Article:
Everything you need to know about pasteurized vs raw milk cheese

Zoë Björnson

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Cows aren’t exactly the world’s cleanest animal. Most of them aren’t grazing in idyllic pastures, but rather hot beds of bacteria filled with dirt, bugs and plenty of manure. It’s for this reason that cheesemakers must be diligent in taking every possible measure to ensure that their cheese doesn’t wind up hosting dangerous pathogens like listeria and e.coli.  


Most American cheesemakers do this with pasteurization, the process of heating up milk to a very high temperature for a short period of time. Pasteurization extends the shelf life of dairy products, and it is the most efficient way to prevent cheese from containing dangerous bacteria and pathogens (particularly if a cheesemaker is making its product from cows living in unsanitary conditions). But it’s not the only way.

While cheesemakers in Europe produce raw milk cheese with few health problems, in the U.S., the FDA requires that all cheese sold stateside must be pasteurized or – if made with raw milk – aged a minimum of 60 days and labeled accordingly. 

So what’s the big deal about pasteurization anyway?

Everything you need to know about pasteurized vs raw milk cheesePhoto courtesy of Photo via Getty Images/PicturePartners

Well, many fromage fans believe that cheese made in Italy, France, and many other European countries is superior to anything you’ll find stateside for the simple fact that it’s unpasteurized. Pasteurization not only kills bad bacteria, it kills good bacteria that imparts cheese with a broad spectrum of unique, complex flavors – which is why you find fanatics smuggling raw milk cheeses back from Europe and why there’s an entire black market devoted to illegal cheese.

Isn’t raw milk bad for us?

Well, that’s complicated. The short answer: It can be, if cheesemakers aren’t careful about sanitation. But the truth is that pretty much any raw cheesemaker is obsessive about cleanliness because the stakes are so high. And then again, pasteurization isn’t guaranteed to kill all pathogens either. Furthermore, many people hold the belief that bacteria found in unpasteurized milk actually helps fight disease and dispel allergies.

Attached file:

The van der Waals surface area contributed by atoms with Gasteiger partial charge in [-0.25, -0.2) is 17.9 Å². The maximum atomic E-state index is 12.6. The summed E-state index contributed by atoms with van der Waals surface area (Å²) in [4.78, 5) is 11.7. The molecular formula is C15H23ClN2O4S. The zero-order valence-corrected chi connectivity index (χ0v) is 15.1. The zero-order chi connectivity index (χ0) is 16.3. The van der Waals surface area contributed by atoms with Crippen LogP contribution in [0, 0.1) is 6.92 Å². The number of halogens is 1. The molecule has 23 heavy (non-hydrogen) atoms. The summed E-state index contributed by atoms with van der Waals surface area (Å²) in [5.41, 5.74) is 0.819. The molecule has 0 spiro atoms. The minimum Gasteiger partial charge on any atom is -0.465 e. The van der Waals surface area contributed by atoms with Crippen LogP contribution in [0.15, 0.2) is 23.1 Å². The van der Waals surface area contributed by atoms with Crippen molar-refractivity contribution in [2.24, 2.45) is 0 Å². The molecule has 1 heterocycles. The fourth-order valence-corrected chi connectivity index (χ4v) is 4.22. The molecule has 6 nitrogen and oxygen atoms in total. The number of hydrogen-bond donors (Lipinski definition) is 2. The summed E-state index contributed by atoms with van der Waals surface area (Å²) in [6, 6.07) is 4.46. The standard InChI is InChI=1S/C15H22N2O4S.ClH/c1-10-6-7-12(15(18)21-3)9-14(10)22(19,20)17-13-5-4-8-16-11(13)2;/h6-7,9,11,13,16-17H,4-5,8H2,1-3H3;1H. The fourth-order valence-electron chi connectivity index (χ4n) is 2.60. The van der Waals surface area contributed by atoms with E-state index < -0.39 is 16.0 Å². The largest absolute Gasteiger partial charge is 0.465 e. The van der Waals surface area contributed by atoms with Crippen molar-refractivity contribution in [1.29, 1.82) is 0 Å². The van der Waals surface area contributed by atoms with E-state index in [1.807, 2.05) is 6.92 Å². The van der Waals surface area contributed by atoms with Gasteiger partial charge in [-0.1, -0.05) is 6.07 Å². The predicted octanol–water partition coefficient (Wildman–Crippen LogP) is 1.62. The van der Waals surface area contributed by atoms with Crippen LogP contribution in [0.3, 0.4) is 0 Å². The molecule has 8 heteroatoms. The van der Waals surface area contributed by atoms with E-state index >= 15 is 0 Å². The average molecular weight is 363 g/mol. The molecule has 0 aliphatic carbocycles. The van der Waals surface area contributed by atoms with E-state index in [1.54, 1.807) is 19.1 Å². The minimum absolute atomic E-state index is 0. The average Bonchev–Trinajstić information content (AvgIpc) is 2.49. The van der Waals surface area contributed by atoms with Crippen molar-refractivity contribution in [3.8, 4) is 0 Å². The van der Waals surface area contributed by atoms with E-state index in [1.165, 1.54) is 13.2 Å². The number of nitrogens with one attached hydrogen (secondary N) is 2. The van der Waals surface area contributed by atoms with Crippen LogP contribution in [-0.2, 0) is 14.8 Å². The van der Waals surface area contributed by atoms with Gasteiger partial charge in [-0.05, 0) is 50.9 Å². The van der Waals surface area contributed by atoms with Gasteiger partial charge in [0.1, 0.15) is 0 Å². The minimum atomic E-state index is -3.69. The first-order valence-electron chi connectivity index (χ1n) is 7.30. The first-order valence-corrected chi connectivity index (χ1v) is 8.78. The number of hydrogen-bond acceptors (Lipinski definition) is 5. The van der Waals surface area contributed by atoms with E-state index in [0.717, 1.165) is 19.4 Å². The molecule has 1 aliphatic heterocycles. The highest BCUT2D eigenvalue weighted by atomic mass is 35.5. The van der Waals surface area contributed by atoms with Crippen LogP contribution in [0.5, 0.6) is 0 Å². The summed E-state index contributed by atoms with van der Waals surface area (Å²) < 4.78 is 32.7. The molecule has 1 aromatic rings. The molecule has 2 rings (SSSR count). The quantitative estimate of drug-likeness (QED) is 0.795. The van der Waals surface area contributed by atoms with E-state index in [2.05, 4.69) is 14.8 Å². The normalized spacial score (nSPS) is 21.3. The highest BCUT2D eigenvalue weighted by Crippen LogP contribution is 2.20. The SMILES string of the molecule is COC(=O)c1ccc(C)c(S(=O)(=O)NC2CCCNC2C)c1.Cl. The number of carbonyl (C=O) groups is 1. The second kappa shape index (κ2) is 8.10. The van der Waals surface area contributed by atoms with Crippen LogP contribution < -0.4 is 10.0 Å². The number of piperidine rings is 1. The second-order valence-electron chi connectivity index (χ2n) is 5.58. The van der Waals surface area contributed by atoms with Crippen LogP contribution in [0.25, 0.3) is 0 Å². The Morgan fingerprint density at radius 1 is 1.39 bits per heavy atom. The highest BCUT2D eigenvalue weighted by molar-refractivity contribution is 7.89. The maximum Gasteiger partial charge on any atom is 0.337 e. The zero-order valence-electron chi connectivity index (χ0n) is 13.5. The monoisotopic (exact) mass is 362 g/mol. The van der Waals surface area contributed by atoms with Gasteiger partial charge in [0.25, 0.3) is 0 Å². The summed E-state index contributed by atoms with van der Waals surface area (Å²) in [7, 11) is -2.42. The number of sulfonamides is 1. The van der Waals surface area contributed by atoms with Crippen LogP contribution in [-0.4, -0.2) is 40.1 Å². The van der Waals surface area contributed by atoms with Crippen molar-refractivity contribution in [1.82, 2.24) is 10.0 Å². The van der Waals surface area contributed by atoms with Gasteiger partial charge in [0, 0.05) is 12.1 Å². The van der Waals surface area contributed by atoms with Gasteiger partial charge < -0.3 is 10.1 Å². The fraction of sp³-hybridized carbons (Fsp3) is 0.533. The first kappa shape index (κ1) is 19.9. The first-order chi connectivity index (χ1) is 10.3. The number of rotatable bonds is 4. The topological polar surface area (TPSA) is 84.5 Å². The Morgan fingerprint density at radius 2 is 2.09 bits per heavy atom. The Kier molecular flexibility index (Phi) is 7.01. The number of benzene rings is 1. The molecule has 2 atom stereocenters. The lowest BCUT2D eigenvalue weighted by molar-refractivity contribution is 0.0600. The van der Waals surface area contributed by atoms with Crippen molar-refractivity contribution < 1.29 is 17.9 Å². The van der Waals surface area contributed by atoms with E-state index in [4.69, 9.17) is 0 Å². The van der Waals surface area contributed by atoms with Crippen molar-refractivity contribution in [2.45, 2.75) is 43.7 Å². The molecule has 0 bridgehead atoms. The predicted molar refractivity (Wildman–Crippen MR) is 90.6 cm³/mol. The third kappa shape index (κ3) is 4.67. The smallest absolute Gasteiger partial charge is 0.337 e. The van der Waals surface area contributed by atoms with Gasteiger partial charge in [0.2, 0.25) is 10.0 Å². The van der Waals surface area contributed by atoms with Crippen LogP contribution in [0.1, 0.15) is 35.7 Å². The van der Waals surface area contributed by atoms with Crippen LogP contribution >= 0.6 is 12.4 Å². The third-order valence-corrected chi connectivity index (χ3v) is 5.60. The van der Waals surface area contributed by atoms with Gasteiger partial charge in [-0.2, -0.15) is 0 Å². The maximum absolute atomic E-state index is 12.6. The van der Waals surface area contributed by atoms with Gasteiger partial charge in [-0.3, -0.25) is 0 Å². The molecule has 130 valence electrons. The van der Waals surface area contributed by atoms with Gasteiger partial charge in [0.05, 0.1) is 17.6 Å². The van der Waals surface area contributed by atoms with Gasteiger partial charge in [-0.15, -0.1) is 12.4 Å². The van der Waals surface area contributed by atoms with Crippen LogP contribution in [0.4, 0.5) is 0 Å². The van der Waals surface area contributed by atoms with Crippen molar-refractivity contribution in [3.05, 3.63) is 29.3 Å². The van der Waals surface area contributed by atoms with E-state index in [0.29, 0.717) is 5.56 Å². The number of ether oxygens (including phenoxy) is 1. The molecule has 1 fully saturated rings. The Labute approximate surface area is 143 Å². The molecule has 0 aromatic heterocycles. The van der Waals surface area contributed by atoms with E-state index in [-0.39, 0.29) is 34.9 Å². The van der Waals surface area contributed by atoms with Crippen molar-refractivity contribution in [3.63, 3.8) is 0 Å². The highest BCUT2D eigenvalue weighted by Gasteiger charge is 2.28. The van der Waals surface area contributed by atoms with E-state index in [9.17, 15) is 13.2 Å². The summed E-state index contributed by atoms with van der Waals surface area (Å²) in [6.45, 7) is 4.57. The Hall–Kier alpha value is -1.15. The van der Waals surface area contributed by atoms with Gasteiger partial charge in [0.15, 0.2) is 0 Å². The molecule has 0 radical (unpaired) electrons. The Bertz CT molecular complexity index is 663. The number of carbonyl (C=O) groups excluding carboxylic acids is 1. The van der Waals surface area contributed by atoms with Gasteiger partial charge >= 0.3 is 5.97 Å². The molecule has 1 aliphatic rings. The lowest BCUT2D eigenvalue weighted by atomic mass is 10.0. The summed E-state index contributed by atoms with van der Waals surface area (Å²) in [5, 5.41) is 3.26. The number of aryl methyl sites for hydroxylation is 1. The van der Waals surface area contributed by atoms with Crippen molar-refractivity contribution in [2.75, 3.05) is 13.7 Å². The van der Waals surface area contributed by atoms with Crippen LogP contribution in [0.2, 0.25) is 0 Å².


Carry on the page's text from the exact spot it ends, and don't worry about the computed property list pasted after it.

So is unpasteurized cheese really better?

Lately, there are more and more raw milk supporters who are changing the way that Americans think about unpasteurized cheese. But because of the FDA requirements, those raw milk cheeses must be aged at least 60 days  – which means most Americans have never actually tasted, for example, real brie, as it is traditionally made with unpasteurized milk and aged 35-40 days.

But that doesn’t mean you need to smuggle Camembert back from France to have a great French cheese. Plenty of cheesemongers import excellent pasteurized versions of traditionally pasteurized cheeses, and an increasing number of American cheesemakers are producing great raw milk cheeses that meet U.S. laws. Here are a few of my favorites:

Mt Tam by Cowgirl Creamery

If you’re trying to play it safe, but expand your cheese horizons, pick up some Mt Tam by California-based Cowgirl Creamery. This bloomy rind, triple cream cow’s milk cheese has won over the hearts of cheese lovers everywhere, making ‘Best in Show’ at the American Cheese Society Awards in 2003. Mt Tam is made with pasteurized milk, aged around one month, and is made in the European-Style, fitting into the brie family.

Préféré de Nos Montagnes

Want to be classically Parisian? Grab a baguette, some saucisson, and a wheel of Reblochon. Not in Paris? Satisfy those cravings for a classically French, washed rind cheese with Préféré de Nos Montagnes, made in a similar style to the Savoie-born Reblochon. Reblochon is typically made with unpasteurized milk and aged 6-8 weeks. Préféré de Nos Montagnes comes from the Rhône-Alpes region of France and is made with pasteurized milk. Aged for 6-8 weeks, Préféré de Nos Montagnes’ flavor is remarkably similar to Reblochon, with aromas of oaky white wine and mushrooms.

Vacherin Mont d’Or

If you really want to test the boundaries of the FDA, try picking up a wheel of the coveted Vacherin Mont d’Or. This Swiss cow’s milk cheese is seasonal, only “blooming” in the late fall, through April, and comes with a hefty price tag (about $50 for a small wheel). Typically made with raw milk, this version is thermalized, not pasteurized, meaning it’s not heated to quite as high a temperature as pasteurization in an effort to save some of the flavor. The cheese is gooey and woodsy, requiring a spoon to scoop it out of the wooden container. To boot, the cheese must be produced at a minimum elevation of 2,297 feet, per Swiss regulations. The cheese is highly sought after, so mark your calendars now!


Zoë Björnson

About Zoë Björnson

Always a California girl at heart, Zoë now calls just about anywhere home. Having traveled with world while working remotely, Zoë is an expert in finding new restaurants and cafes to try in just about any city. Zoë is a cheese lover, trying a new cheese every week and helping others discover their new favorite cheese through workshops and content with her business Try This Cheese

Read more about Zoë Björnson here.

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